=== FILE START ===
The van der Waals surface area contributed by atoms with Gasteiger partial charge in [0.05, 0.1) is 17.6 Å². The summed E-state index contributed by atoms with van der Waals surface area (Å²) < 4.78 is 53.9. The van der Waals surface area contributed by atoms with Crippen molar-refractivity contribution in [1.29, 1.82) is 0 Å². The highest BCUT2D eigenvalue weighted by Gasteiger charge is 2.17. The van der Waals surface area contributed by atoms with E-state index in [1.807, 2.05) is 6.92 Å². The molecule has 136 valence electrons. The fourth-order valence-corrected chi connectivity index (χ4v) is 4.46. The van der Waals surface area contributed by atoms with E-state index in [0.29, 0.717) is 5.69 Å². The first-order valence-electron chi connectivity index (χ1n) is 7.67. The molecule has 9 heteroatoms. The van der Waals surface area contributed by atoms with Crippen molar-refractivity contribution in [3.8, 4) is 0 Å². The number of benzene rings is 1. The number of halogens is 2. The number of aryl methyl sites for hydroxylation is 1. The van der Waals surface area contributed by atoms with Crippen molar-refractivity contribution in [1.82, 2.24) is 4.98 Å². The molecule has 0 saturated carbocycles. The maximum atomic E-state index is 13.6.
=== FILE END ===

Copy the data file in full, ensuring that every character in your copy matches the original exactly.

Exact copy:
The van der Waals surface area contributed by atoms with Gasteiger partial charge in [0.05, 0.1) is 17.6 Å². The summed E-state index contributed by atoms with van der Waals surface area (Å²) < 4.78 is 53.9. The van der Waals surface area contributed by atoms with Crippen molar-refractivity contribution in [1.29, 1.82) is 0 Å². The highest BCUT2D eigenvalue weighted by Gasteiger charge is 2.17. The van der Waals surface area contributed by atoms with E-state index in [1.807, 2.05) is 6.92 Å². The molecule has 136 valence electrons. The fourth-order valence-corrected chi connectivity index (χ4v) is 4.46. The van der Waals surface area contributed by atoms with E-state index in [0.29, 0.717) is 5.69 Å². The first-order valence-electron chi connectivity index (χ1n) is 7.67. The molecule has 9 heteroatoms. The van der Waals surface area contributed by atoms with Crippen molar-refractivity contribution in [3.8, 4) is 0 Å². The number of benzene rings is 1. The number of halogens is 2. The number of aryl methyl sites for hydroxylation is 1. The van der Waals surface area contributed by atoms with Crippen molar-refractivity contribution in [1.82, 2.24) is 4.98 Å². The molecule has 0 saturated carbocycles. The maximum atomic E-state index is 13.6.